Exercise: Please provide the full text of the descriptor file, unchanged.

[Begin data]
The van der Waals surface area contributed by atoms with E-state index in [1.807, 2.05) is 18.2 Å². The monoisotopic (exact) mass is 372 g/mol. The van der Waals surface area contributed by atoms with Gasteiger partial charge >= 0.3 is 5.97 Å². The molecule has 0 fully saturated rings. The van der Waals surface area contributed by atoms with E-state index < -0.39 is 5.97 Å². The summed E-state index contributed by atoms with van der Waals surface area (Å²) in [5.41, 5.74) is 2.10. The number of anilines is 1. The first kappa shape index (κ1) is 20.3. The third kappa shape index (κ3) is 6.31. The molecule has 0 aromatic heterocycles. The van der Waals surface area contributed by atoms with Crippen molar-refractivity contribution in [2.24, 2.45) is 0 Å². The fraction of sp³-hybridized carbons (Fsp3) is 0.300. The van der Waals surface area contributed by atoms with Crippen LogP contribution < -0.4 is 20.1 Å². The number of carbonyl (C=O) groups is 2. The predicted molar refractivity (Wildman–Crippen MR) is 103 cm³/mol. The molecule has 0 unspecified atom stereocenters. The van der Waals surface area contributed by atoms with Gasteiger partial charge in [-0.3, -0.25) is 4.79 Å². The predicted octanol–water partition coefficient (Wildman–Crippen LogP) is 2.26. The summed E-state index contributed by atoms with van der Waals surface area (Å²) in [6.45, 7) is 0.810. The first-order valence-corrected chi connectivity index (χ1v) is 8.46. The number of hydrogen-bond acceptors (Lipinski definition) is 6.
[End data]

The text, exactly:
The van der Waals surface area contributed by atoms with E-state index in [1.807, 2.05) is 18.2 Å². The monoisotopic (exact) mass is 372 g/mol. The van der Waals surface area contributed by atoms with Gasteiger partial charge >= 0.3 is 5.97 Å². The molecule has 0 fully saturated rings. The van der Waals surface area contributed by atoms with E-state index < -0.39 is 5.97 Å². The summed E-state index contributed by atoms with van der Waals surface area (Å²) in [5.41, 5.74) is 2.10. The number of anilines is 1. The first kappa shape index (κ1) is 20.3. The third kappa shape index (κ3) is 6.31. The molecule has 0 aromatic heterocycles. The van der Waals surface area contributed by atoms with Crippen molar-refractivity contribution in [2.24, 2.45) is 0 Å². The fraction of sp³-hybridized carbons (Fsp3) is 0.300. The van der Waals surface area contributed by atoms with Crippen LogP contribution < -0.4 is 20.1 Å². The number of carbonyl (C=O) groups is 2. The predicted molar refractivity (Wildman–Crippen MR) is 103 cm³/mol. The molecule has 0 unspecified atom stereocenters. The van der Waals surface area contributed by atoms with Gasteiger partial charge in [-0.3, -0.25) is 4.79 Å². The predicted octanol–water partition coefficient (Wildman–Crippen LogP) is 2.26. The summed E-state index contributed by atoms with van der Waals surface area (Å²) in [6.45, 7) is 0.810. The first-order valence-corrected chi connectivity index (χ1v) is 8.46. The number of hydrogen-bond acceptors (Lipinski definition) is 6.